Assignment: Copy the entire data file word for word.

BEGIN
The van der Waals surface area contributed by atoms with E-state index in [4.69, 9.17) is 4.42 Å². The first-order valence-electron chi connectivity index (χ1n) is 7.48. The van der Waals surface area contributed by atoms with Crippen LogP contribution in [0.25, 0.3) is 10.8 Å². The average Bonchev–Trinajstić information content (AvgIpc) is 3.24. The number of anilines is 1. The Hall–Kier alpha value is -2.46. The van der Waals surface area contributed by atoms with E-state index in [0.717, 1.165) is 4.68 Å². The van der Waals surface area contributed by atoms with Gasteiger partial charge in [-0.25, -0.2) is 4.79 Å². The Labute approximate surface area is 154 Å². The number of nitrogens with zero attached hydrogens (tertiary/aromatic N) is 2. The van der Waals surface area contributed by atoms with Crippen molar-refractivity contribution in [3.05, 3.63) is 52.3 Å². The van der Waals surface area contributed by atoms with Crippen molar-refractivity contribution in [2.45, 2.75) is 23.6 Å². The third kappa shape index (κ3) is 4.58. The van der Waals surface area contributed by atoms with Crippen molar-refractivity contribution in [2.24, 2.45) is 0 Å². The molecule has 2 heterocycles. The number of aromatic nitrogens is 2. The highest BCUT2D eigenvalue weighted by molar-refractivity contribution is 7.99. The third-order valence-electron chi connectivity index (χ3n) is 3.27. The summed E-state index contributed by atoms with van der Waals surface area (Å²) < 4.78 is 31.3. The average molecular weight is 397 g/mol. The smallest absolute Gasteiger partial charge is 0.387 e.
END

The van der Waals surface area contributed by atoms with E-state index in [4.69, 9.17) is 4.42 Å². The first-order valence-electron chi connectivity index (χ1n) is 7.48. The van der Waals surface area contributed by atoms with Crippen LogP contribution in [0.25, 0.3) is 10.8 Å². The average Bonchev–Trinajstić information content (AvgIpc) is 3.24. The number of anilines is 1. The Hall–Kier alpha value is -2.46. The van der Waals surface area contributed by atoms with E-state index in [0.717, 1.165) is 4.68 Å². The van der Waals surface area contributed by atoms with Gasteiger partial charge in [-0.25, -0.2) is 4.79 Å². The Labute approximate surface area is 154 Å². The number of nitrogens with zero attached hydrogens (tertiary/aromatic N) is 2. The van der Waals surface area contributed by atoms with Crippen molar-refractivity contribution in [3.05, 3.63) is 52.3 Å². The van der Waals surface area contributed by atoms with Crippen molar-refractivity contribution in [2.45, 2.75) is 23.6 Å². The third kappa shape index (κ3) is 4.58. The van der Waals surface area contributed by atoms with Crippen molar-refractivity contribution in [2.24, 2.45) is 0 Å². The molecule has 2 heterocycles. The number of aromatic nitrogens is 2. The highest BCUT2D eigenvalue weighted by molar-refractivity contribution is 7.99. The third-order valence-electron chi connectivity index (χ3n) is 3.27. The summed E-state index contributed by atoms with van der Waals surface area (Å²) < 4.78 is 31.3. The average molecular weight is 397 g/mol. The smallest absolute Gasteiger partial charge is 0.387 e.